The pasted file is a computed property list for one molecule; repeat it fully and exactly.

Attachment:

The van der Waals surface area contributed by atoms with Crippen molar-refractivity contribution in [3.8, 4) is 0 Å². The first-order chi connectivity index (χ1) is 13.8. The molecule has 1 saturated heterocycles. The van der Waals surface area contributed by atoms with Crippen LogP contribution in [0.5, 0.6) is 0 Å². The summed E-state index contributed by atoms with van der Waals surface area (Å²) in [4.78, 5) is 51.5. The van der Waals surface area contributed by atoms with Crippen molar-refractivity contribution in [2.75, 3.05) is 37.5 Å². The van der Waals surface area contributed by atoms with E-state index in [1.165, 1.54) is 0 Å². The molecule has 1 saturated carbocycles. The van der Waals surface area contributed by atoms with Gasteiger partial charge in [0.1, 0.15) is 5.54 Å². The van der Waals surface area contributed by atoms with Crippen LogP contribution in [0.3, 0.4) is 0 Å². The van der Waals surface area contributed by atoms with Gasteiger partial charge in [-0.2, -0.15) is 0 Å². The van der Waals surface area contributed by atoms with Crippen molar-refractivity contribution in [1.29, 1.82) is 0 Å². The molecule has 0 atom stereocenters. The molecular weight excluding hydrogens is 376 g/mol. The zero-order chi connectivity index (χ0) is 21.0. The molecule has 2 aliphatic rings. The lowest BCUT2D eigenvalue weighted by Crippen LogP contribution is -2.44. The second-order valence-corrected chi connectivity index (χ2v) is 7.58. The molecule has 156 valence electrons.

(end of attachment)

The van der Waals surface area contributed by atoms with Crippen molar-refractivity contribution in [3.8, 4) is 0 Å². The first-order chi connectivity index (χ1) is 13.8. The molecule has 1 saturated heterocycles. The van der Waals surface area contributed by atoms with Crippen LogP contribution in [0.5, 0.6) is 0 Å². The summed E-state index contributed by atoms with van der Waals surface area (Å²) in [4.78, 5) is 51.5. The van der Waals surface area contributed by atoms with Crippen molar-refractivity contribution in [2.75, 3.05) is 37.5 Å². The van der Waals surface area contributed by atoms with E-state index in [1.165, 1.54) is 0 Å². The molecule has 1 saturated carbocycles. The van der Waals surface area contributed by atoms with Gasteiger partial charge in [0.1, 0.15) is 5.54 Å². The van der Waals surface area contributed by atoms with Crippen LogP contribution in [0.3, 0.4) is 0 Å². The van der Waals surface area contributed by atoms with Gasteiger partial charge in [-0.2, -0.15) is 0 Å². The van der Waals surface area contributed by atoms with Crippen molar-refractivity contribution in [1.29, 1.82) is 0 Å². The molecule has 0 atom stereocenters. The molecular weight excluding hydrogens is 376 g/mol. The zero-order chi connectivity index (χ0) is 21.0. The molecule has 2 aliphatic rings. The lowest BCUT2D eigenvalue weighted by Crippen LogP contribution is -2.44. The second-order valence-corrected chi connectivity index (χ2v) is 7.58. The molecule has 156 valence electrons.